India has suspended medical aid and teaching programmes in Afghanistan, where Indian businesses and charities are slashing staff over fears they are increasingly targeted by militants.
Kabul-based Indians believe they were the specific targets of three recent attacks in the Afghan capital, including a February 26 bomb and gun assault on a guesthouse that killed 17 people, among them seven Indians.
Indian charity Self-Employed Women's Association (SEWA), which promoted economic independence for Afghan women, said it had pulled all staff from Afghanistan.
"At the moment there is no one on behalf of SEWA in Kabul because after the 26 February disaster we were advised to come back (to India)," said SEWA's Afghanistan coordinator Pratibha Pandiya.
Indian officials said a December 15 suicide car bombing that killed eight people also targeted Indians, although former Afghan first vice president Ahmad Zia Massoud had a home in the same street.
The manager of an IT company that many Indians believe was the target, said his Indian staff had since halved to 11.
"We cannot stop people from leaving and we cannot guarantee anyone's safety," the manager, also an Indian, said on condition of anonymity and asking that his company also not be named.
"Our office and residences are like fortresses," he said, adding that extra security promised by the Afghan government had yet to materialise.
Indians in Kabul told AFP they see themselves as victims of a struggle with Pakistan for influence in Afghanistan, which is fuelling attacks on Indian interests in the country.
The Indian embassy was hit on October 8 last year, with the deaths of 17 people, and on July 7, 2008 when more than 60 people were killed.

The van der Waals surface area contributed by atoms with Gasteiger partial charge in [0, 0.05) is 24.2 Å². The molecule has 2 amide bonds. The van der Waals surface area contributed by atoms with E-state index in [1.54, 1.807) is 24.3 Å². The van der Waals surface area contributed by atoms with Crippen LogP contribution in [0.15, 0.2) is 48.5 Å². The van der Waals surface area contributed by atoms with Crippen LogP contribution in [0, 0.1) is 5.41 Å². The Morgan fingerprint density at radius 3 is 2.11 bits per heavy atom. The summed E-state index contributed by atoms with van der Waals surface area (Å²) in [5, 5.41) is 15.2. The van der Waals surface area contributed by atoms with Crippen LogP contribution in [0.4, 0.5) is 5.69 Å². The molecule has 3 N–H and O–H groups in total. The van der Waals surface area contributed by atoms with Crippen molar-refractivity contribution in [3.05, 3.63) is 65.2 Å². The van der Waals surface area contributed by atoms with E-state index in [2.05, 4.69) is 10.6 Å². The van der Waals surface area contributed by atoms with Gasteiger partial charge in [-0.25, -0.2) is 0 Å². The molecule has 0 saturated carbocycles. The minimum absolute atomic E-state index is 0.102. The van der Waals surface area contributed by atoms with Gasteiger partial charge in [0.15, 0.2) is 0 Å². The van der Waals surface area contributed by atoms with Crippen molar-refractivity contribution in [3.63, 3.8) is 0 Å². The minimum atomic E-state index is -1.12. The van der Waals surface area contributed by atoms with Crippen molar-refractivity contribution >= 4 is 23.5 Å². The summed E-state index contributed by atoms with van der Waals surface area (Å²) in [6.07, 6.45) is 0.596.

The Pakistan government denies supporting militants, pointing to its own fight against the Taliban, and says it is committed to peace in Afghanistan.
Since a US-led invasion ended the Taliban's 1996-2001 regime, India has committed 1.2 billion dollars to Afghanistan, mainly aid for social services including health and education, making it one of the biggest regional donors.
The two countries are historically close and many urban Afghans speak Hindi and Urdu learned watching Bollywood movies.
About 4,000 Indians are building roads, sanitation projects and power lines in the volatile country. India is building the new Afghan parliament.
Doctors were also recruited from the Indian military for India's medical mission (IMM) to Afghanistan, which focused on five cities, providing free treatment and medicine for 30,000 Afghans each month, an embassy official said.
The IMM had been temporarily suspended, he said, as those members of the 11-man team who survived the attack were repatriated for treatment.
"The IMM in Kabul was temporarily suspended from February 26 when a doctor got killed and others seriously injured in the attack and were flown to Delhi by a special plane," he said.
Under the IMM, 25 doctors and paramedics were based in Kabul, Herat, Kandahar, Jalalabd and Mazar-I-Sharif.
The head of the Indira Ghandi Children's Hospital in Kabul, run by IMM, said sick Afghan children were the main victims of the militant attacks on Indians.
"The attack has done nothing but deprive people coming from far provinces of free treatment and medicine," said Noorulhaq Yousufzai.
English-teaching programmes had been also suspended, the embassy official said, as two of three Indian teachers staying at the Aria guesthouse died as a result of the February 26 attack.
India brings in hundreds of Afghans on scholarships each year.
Another Indian official, also speaking anonymously, said Pakistani militants had been caught casing diplomatic residences before the February 26 attack.
"The professional manner of the planning, the fact that the Taliban did not know about it for three or four hours, that the attackers were speaking Urdu -- all these things make us conclude it was Lashkar-e-Taiba (LeT)," he said.
LeT was also blamed for the Mumbai attacks in late 2008, although it denied any involvement in that assault or the February Kabul bombing.